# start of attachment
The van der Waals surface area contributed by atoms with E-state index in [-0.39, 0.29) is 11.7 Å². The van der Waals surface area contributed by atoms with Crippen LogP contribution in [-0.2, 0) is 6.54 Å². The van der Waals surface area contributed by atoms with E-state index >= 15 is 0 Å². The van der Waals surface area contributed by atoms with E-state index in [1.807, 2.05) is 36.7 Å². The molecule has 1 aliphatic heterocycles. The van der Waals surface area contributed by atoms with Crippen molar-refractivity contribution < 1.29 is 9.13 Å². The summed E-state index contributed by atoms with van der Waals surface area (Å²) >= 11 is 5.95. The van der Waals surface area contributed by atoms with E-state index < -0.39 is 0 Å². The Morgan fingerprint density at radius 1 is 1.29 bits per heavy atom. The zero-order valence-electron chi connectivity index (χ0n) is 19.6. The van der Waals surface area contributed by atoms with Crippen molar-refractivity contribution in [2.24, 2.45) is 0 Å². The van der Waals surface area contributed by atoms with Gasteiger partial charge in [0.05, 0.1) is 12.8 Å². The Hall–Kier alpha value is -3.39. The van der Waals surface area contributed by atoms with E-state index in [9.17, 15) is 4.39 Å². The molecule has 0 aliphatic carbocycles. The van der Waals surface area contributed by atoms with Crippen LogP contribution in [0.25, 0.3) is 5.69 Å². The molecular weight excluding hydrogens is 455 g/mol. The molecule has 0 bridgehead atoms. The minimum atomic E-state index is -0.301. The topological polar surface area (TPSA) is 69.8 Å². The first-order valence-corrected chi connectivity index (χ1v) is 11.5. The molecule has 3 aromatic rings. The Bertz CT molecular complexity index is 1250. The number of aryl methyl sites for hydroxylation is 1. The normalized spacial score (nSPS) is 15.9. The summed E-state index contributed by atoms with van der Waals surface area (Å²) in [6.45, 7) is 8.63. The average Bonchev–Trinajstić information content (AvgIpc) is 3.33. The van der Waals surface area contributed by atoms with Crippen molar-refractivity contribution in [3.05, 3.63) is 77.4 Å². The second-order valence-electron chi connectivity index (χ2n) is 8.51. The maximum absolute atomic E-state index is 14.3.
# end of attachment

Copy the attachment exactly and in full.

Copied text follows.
The van der Waals surface area contributed by atoms with E-state index in [-0.39, 0.29) is 11.7 Å². The van der Waals surface area contributed by atoms with Crippen LogP contribution in [-0.2, 0) is 6.54 Å². The van der Waals surface area contributed by atoms with E-state index >= 15 is 0 Å². The van der Waals surface area contributed by atoms with E-state index in [1.807, 2.05) is 36.7 Å². The molecule has 1 aliphatic heterocycles. The van der Waals surface area contributed by atoms with Crippen molar-refractivity contribution < 1.29 is 9.13 Å². The summed E-state index contributed by atoms with van der Waals surface area (Å²) >= 11 is 5.95. The van der Waals surface area contributed by atoms with E-state index < -0.39 is 0 Å². The Morgan fingerprint density at radius 1 is 1.29 bits per heavy atom. The zero-order valence-electron chi connectivity index (χ0n) is 19.6. The van der Waals surface area contributed by atoms with Crippen molar-refractivity contribution in [2.24, 2.45) is 0 Å². The van der Waals surface area contributed by atoms with Gasteiger partial charge in [0.05, 0.1) is 12.8 Å². The Hall–Kier alpha value is -3.39. The van der Waals surface area contributed by atoms with E-state index in [9.17, 15) is 4.39 Å². The molecule has 0 aliphatic carbocycles. The van der Waals surface area contributed by atoms with Crippen LogP contribution in [0.25, 0.3) is 5.69 Å². The molecular weight excluding hydrogens is 455 g/mol. The molecule has 0 bridgehead atoms. The minimum atomic E-state index is -0.301. The topological polar surface area (TPSA) is 69.8 Å². The first-order valence-corrected chi connectivity index (χ1v) is 11.5. The molecule has 3 aromatic rings. The Bertz CT molecular complexity index is 1250. The number of aryl methyl sites for hydroxylation is 1. The normalized spacial score (nSPS) is 15.9. The summed E-state index contributed by atoms with van der Waals surface area (Å²) in [6.45, 7) is 8.63. The average Bonchev–Trinajstić information content (AvgIpc) is 3.33. The van der Waals surface area contributed by atoms with Crippen molar-refractivity contribution in [3.05, 3.63) is 77.4 Å². The second-order valence-electron chi connectivity index (χ2n) is 8.51. The maximum absolute atomic E-state index is 14.3.